Interview with Stus Rollins

Stus has been playing guitar since his teens, he was part of the London Rock scene in the 80s & 90s played in bands such as Generation X , Driving South, Hollywood beyond, performed with Seal and recently with guitarist Larry Carlton. He has played on countless recordings as a session player worked with Madonna, Greg Howe, BB King and many more.

Stus Rollins’ third album, Amygdala, for Alien Resurrection Records is an all-out Rock & Roll guitar instrumental anthology, that reflects his influences from the past three decades of Guitar Heros.

Metal Express Radio: How did the band originate?

Stus Rollins: As a Solo artist I get involved in all sorts of projects and the band members come and go depending on who is free to record or tour. For my latest Album Amygdala I only really had a drummer and sometimes bass player come in and do sessions. The rest I recorded on my own at Starmaker, my recording studio in the UK.

MER: Which bands/albums have been the most influential to your music, and why?

Stus: I love Metal and Heavy Rock. Guitar driven stuff is really what I’m into. Tony Iommi was a big influence when I was younger. Van Halen, Yngwie, Jimi Page. Steve Vai & Joe Satriani came later. More recently Kiko Loureiro. Paul Gilbert. Andy Timmons.
Passion & Warfare and Surfing with the Alien were the big wake up calls for me both those albums had attitude and the guitar playing was what I had been missing for years first class. Get Out Of My Yard was another, Gilbert really peeled it all back to the raw on that album. Really from Zeppelin to Angra if the guitar is in there and it’s cranked then I’m in.

MER: Which musical trademarks/elements/styles are most typical for you music?

: I’m trying not to emulate other players and staying true to my path. On Amygdala there are sound bites of the moments in musical past or present that tell a story. From Richie Kotzen. Steve Vai, Scott Henderson and news reports from the Lynyrd Skynyrd plane crash also Randy Rhodes and Stevie Ray Vaughan. It’s like a rock anthology with music interspersed. These were all influences on me and my playing. I guess you would have to buy the album to check it all out but in a way they have all played a part in my development and my style.

MER: Do you feel you would ever compromise on your musical style in order to gain success?

Stus: No I don’t think so. When I’ve got the guitar on it just needs to be played the way I want to play it. I’m not interested in watering it down to suit a style or a fad. It’s all about rock and roll and long may it carry on. I think it’s important to search out all avenues whilst writing and playing. I have no pressure on me to conform so screw that It’s all or nothing as far as I’m concerned.

MER: What is your band’s greatest highlight thus far?

Stus: I guess that would be supporting Larry Carlton at the London blues festival. I know he’s not very rock and Roll but we were. We totally blew them away and the audience, who were settled in for some nice blues to go with their evening coffee. But hey It was a moment to say the least.

MER: How much live experience does your band have and what is your most memorable gig?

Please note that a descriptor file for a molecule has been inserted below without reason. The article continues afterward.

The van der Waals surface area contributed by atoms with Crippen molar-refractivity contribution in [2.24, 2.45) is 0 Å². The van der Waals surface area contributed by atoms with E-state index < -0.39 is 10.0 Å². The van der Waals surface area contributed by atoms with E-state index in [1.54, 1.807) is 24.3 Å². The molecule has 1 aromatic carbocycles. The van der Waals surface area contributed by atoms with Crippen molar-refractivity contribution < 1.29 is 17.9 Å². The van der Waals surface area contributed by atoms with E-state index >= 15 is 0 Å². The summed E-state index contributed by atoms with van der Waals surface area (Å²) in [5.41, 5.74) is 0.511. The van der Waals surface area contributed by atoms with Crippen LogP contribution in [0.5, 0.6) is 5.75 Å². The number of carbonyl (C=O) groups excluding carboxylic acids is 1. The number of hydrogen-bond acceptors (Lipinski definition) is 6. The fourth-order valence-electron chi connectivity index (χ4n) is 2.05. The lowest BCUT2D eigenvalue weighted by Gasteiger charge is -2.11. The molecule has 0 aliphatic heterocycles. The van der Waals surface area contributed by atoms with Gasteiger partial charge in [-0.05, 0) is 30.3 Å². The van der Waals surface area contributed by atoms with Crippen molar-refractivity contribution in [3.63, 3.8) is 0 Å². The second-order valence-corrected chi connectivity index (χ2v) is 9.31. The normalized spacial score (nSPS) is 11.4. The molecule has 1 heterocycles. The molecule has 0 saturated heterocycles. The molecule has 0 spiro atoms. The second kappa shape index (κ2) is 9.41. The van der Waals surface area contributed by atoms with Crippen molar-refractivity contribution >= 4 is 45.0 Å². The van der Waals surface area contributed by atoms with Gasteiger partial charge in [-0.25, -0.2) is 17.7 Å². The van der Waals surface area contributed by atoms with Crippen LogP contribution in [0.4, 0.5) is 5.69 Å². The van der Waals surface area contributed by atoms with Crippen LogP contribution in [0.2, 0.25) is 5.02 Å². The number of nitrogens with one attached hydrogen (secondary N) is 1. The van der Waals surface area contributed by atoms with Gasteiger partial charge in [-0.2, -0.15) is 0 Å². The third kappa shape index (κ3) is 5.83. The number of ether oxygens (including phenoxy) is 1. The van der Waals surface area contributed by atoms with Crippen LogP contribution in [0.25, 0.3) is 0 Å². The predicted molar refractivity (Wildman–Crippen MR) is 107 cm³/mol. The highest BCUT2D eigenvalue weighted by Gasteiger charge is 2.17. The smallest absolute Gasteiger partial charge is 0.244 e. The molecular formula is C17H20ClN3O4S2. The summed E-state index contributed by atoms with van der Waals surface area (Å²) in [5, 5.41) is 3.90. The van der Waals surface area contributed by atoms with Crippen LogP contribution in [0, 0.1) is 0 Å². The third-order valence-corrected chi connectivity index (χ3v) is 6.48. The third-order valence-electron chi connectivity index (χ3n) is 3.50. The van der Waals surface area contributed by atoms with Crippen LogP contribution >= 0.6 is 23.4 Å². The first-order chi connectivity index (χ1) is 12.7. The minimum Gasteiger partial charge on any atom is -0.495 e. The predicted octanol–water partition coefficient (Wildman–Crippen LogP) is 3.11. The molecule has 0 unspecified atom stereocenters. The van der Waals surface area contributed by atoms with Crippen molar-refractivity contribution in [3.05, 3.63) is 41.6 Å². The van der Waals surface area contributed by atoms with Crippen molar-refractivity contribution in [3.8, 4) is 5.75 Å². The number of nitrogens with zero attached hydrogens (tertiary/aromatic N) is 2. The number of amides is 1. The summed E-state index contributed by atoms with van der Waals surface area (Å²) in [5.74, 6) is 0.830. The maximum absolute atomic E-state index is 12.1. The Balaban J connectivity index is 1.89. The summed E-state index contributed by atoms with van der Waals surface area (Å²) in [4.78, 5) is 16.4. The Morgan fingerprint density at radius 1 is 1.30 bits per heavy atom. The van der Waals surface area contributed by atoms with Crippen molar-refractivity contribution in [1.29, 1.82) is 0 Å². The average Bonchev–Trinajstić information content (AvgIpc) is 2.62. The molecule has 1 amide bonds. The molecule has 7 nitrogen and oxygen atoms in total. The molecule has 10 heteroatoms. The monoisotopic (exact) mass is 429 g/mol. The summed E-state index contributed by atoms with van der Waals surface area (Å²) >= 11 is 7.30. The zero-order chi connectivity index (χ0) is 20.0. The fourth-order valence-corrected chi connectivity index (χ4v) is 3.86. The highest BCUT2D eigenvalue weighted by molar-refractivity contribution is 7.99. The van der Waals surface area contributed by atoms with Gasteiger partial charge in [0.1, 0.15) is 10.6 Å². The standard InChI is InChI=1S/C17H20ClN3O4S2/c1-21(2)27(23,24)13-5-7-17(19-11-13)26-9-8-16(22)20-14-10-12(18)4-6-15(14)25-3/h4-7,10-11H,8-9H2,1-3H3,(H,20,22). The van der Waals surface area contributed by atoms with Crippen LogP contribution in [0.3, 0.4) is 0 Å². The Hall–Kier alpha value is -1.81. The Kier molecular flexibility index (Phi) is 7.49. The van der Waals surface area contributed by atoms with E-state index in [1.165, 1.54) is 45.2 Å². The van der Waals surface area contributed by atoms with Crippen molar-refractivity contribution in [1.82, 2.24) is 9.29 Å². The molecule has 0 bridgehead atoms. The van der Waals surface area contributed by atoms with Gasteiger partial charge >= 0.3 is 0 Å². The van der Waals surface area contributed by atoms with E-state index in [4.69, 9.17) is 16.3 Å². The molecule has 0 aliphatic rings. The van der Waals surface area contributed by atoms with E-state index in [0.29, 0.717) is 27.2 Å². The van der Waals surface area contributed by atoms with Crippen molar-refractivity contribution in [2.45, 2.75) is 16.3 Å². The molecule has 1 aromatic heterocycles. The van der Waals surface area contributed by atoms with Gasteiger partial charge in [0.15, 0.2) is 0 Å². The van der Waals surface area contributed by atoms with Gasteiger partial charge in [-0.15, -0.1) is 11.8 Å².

Stus: In the last 10 years not so much live work for me. I spent years in a van on motorways going from one toilet to another. I feel I’ve done that so I sit and wait for the nice gigs to come around. As a solo artist it’s not so easy to stand out. I do a lot of recording and session work, studio based mainly but all that is about to change soon as I feel the urge to get in front of an audience. I’ve got to get my next album Magnificent Skin finished and that will pave the way for some sort of tour or decent support slots.

MER: If you could tour with any band, who would that be, and why?

Stus: I guess that would be Motorhead as they are still pure Rock & Roll and their audience is across the board and willing to be played for and I love Lemmy he’s just the King of Metal. That would be like the old days, no bullshit just pure R&R.

MER: If you could choose one festival to headline, from the past or present, which one would that be and why?

Stus: Download in the UK. I’ve been there a few times both as a punter and an artist. They have a great main stage and very often a great line up. It’s three days of Metal heaven.

MER: What do you hope your fans and the music industry will say about your band in 10 years?

Stus: Oh wow… Urm. That guitarist Stus Rollins is still ripping it out, pushing the boundaries of what is possible on the fretboard. Something like that would be nice. Ten years blimey, I can barely think of what things will be like next year never mind in a decade.

MER: What are your immediate plans for the band?

: Well I’m busy writing and recording for the next six months working on the new album. Then it’s promo time and festival period. I’m living in Lisbon at the moment so things are all a bit new for me here. I’m looking for some great musicians to complete my lineup then we will get busy and get on down.


  • Dan Skiba

    Dan is a former partner at Metal Express Radio, and also served as a reviewer, photographer and interviewer on occasions. Based out of Indianapolis, USA he was first turned on to Hard Rock music in the mid-1970s when he purchased Deep Purple's Machine Head as his first album. He was immediately enthralled with the powerful guitar sound and pronounced drumbeat, and had to get more! His collection quickly expanded to include as many of Heavy Rock bands of the time that he could get his hands on, such as Ted Nugent, Judas Priest, and Black Sabbath, to name just a few.

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